Sex differences in the effects of early life stress exposure on mast cells in the developing rat brain.


Department of Psychology, The Ohio State University, Columbus, OH 43210, USA; Department of Neuroscience, The Ohio State University, Columbus, OH 43210, USA; Institute for Behavioral Medicine Research, The Ohio State University, Columbus, OH 43210, USA. Electronic address: [Email]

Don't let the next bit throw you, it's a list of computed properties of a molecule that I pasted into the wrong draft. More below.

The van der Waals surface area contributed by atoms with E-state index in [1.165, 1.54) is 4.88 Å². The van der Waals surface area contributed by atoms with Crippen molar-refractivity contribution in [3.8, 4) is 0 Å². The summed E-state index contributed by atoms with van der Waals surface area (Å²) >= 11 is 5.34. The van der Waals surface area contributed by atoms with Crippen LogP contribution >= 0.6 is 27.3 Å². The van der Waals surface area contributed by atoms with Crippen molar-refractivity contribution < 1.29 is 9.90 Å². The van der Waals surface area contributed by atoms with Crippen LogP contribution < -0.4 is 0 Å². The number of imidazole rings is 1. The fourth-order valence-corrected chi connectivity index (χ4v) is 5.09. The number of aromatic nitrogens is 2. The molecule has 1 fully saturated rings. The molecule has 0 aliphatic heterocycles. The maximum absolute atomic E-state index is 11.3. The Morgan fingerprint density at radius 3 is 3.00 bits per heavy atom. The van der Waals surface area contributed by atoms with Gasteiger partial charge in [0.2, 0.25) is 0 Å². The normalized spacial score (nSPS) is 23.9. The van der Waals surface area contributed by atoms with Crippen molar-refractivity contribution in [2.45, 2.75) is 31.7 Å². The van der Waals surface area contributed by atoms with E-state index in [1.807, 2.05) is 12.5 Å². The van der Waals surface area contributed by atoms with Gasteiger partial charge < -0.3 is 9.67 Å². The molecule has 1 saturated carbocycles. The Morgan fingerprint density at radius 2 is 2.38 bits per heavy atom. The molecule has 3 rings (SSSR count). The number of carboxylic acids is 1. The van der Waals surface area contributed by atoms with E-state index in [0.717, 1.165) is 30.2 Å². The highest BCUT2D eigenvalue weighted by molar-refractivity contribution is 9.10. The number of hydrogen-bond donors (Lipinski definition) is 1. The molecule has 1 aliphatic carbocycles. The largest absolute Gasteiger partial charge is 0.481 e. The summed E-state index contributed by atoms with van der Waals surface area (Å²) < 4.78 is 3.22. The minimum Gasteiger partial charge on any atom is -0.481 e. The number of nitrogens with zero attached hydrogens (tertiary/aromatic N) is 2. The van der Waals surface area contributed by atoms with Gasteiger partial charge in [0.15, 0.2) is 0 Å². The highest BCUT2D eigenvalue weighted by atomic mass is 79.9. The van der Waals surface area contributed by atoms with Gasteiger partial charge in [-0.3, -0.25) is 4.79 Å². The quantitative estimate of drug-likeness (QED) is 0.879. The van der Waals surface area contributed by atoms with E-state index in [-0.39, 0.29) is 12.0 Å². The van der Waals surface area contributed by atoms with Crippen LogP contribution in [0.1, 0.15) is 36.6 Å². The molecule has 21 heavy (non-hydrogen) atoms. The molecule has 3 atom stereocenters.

Early life stress leads to long lasting effects on behavior. Neuroimmune cells have been implicated as key mediators of experience-induced changes in brain and behavioral development, in that they are highly responsive to stress. Mast cells are one such type of neuroimmune cell, but little is known about their role in brain development or following early life stress. Here, we assessed the impact of three different early life stress exposure paradigms on mast cell dynamics in the developing brain of male and female rats, focusing on the hippocampus and hypothalamus, where most mast cells reside. We found that exposure to two weeks of chronic variable stress during gestation led to increased mast cell number and activation in the female offspring hypothalamus on the day of birth. Acute exposure to maternal separation stress on postnatal day (PN) 2 led to significant decreases in mast cells within the hypothalamus and hippocampus of females, but not males. In contrast, one week of exposure to brief daily maternal separation stress (e.g., handling), increased mast cell numbers in the female, but not male, hippocampus. We found significant sex differences in mast cell number and activation, including males having more mast cells than females in the hippocampus on the day of birth and males having significantly more degranulated mast cells on PN11. Thus, mast cells may be an unappreciated mediator of sex-specific brain development in response to early life perturbations.